Language barrier blocks British graduates

Harold F. Schiffman haroldfs at
Tue Dec 12 14:36:26 UTC 2006

Language barrier blocks British graduates

Alexandra Smith
Monday December 11, 2006

British graduates are missing out on top business jobs because of their
lack of language skills, an academic has warned ahead of a review of the
government's foreign languages policy. Bill Houston, programme director of
undergraduate international business at Newcastle Business School at
Northumbria University, said a shortage of languages was having a knock-on
effect in the business world. Mr Houston said British graduates were
increasingly losing out to their foreign counterparts for top jobs because
they do not have the bilingual skills required for those positions.

Lord Dearing, in his interim report on language teaching to be published
this week, is expected to say that French, Spanish and German should be
made compulsory in primary schools. However, he is not expected to call on
the government to reintroduce language classes for all 14-year-olds.
Modern languages were dropped as a compulsory subject for 14 to
16-year-olds in 2002, despite protests from teachers and other
organisations with an interest in promoting language. The education
secretary, Alan Johnson, ordered a review of the policy in October.

However, critics warn that unless schools encourage pupils to study
languages past primary school, Britain could be at a severe disadvantage.
Mr Houston said modern foreign languages should be excluded from league
tables so that schools would have a greater incentive to offer pupils more
difficult language subjects. He said: "As the demand for business
graduates with languages skills increases, the supply of British students
with such skills has fallen.  German, Dutch and French graduates are
filling the gap caused by the UK's language drain.

"Students from throughout Europe have both the language and business
skills that employers are looking for. At Newcastle Business School we are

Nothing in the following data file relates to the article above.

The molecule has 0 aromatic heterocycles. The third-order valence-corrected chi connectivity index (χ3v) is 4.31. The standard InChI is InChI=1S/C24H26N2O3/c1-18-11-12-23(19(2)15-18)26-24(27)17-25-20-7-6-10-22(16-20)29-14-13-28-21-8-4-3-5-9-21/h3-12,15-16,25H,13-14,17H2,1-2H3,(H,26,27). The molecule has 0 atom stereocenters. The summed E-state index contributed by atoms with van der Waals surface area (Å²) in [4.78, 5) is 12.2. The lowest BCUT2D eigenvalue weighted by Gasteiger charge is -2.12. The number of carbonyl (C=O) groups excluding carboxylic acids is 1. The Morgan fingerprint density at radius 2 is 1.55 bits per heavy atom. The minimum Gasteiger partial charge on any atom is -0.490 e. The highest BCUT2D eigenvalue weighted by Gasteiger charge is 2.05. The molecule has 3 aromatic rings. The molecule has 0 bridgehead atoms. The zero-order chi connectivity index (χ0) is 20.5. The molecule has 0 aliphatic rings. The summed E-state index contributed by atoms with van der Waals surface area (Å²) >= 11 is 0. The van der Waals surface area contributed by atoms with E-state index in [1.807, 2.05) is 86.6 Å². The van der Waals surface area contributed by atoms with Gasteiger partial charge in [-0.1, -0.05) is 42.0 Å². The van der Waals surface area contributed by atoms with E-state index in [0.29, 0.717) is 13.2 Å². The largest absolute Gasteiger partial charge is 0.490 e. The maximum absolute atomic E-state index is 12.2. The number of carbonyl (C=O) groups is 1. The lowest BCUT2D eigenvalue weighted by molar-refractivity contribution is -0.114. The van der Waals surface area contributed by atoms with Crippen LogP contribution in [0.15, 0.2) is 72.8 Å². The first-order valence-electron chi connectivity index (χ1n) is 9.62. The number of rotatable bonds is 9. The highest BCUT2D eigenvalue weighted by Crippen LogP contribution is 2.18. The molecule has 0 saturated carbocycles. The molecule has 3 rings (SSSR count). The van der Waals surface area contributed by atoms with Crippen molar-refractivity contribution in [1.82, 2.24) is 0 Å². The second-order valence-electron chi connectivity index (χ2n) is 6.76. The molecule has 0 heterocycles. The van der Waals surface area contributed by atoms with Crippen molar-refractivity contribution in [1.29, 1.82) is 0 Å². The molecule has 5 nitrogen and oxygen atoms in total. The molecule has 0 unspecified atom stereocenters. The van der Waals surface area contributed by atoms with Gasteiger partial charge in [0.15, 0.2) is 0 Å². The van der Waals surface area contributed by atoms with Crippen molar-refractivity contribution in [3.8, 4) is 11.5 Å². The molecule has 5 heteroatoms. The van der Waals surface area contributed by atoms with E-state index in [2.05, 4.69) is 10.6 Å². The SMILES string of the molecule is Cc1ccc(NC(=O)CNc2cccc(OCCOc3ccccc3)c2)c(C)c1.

often asked by employers to recommend students with such skills and
increasingly have to turn to our European students or European partner
universities to fulfil these needs. "Those international business students
whose first language is English and who have a second language are in
great demand.

"It is not uncommon for European business graduates to be fluent in two
other languages. One of our German partners sends students to us for a
business programme then to Spain for a Spanish language programme. It is
now common in France for undergraduate business programmes to be delivered
in English, increasing the employability of their students with all levels
of business organisations. "We would welcome the opportunity to offer such
programmes in the UK but there are insufficient students coming through
the systems with the necessary skills to make it feasible."

The government came under intense criticism in the summer after year's
GCSE results reflected a fall in the number of teenagers choosing to study
a modern language. The number of candidates studying French fell by 13.2%
compared with last year, while those teenagers opting for German fell by
14.2%. There was also a small fall in students choosing GCSE Spanish. Guardian News and Media Limited 2006,,329659592-111348,00.html


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